Trauma Induced Depressive Disorders
Dysthymia, Psychotic Depression, Bipolar Disorder, and More
A depressive disorder is a clinical illness that involves physical, emotional and psychological symptoms. Depressive disorders range in severity, but can negatively impact the normal functioning of daily life. Some types of depression run in families, while other forms of depression seem to be triggered by external events or traumas. Certain medications, including some used to treat high blood pressure, seizures, severe pain, and even cancer, can cause depression as a side effect.
Some of the most common types of depressive disorders include:
- Major Depression: Manifested by a number of symptoms, all of which combine to interfere with a person's ability to work, study, sleep, eat, or enjoy activities that once gave him or her pleasure. An episode of major depression may prove to be a one-time occurrence in a person's life or may continue to occur repeatedly.
- Dysthymic Disorder (Dysthymia): Mild depressive symptoms that last in excess of two years. These symptoms do not disable, but do impede normal function and feelings of well-being.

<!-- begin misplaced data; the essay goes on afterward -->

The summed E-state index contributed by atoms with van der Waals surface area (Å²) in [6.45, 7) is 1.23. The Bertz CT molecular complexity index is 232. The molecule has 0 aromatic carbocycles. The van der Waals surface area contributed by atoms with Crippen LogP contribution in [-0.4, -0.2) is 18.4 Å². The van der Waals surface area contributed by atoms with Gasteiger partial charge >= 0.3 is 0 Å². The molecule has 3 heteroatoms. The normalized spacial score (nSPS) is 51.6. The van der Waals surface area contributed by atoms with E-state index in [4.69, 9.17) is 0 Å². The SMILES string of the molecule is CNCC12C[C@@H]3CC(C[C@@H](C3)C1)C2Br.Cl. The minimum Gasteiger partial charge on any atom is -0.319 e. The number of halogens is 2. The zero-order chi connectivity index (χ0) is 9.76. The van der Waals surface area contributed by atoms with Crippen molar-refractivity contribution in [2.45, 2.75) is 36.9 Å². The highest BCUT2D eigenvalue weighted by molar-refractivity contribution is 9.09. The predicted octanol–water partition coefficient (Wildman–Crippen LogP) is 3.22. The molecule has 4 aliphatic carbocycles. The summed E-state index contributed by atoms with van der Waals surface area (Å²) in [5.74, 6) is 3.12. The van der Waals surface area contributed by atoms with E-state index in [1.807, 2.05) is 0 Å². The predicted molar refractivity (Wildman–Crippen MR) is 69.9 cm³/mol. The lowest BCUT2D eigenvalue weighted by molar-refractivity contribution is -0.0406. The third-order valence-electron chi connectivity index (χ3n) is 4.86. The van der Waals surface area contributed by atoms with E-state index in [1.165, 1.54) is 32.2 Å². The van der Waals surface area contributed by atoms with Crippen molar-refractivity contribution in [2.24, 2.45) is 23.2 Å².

- Psychotic Depression: Severe depressive illness accompanied by psychotic symptoms such as hallucinations and or delusions.
- Postpartum Depression: A depressive condition which a new mother develops within one month of delivering a child.
- Seasonal Affective Disorder: The onset of a depressive illness during winter months, when less natural light is present. Depression generally lifts with the approach of spring and summer.
- Bipolar Disorder: Characterized by cycling mood changes that range from severe highs to extreme lows.
Are You Battling Trauma Induced Depression?
Depressive disorders are serious conditions which usually require medical treatment for a sufferer's condition to improve. While some depressive disorders can be treated with therapy, individuals suffering from more serious conditions will likely need to take prescription medication to treat their symptoms. Treatments take time and even with appropriate medical care, individuals may take months or years to show signs of improvement. If you or a loved one is suffering from a trauma induced physiological disorder, such as depression, caused by the negligent actions of others, you may be entitled to compensation.
We'll Fight For You: Call (888) 493-1629!Contact a personal injury attorney at Arnold & Itkin today for a free and confidential consultation.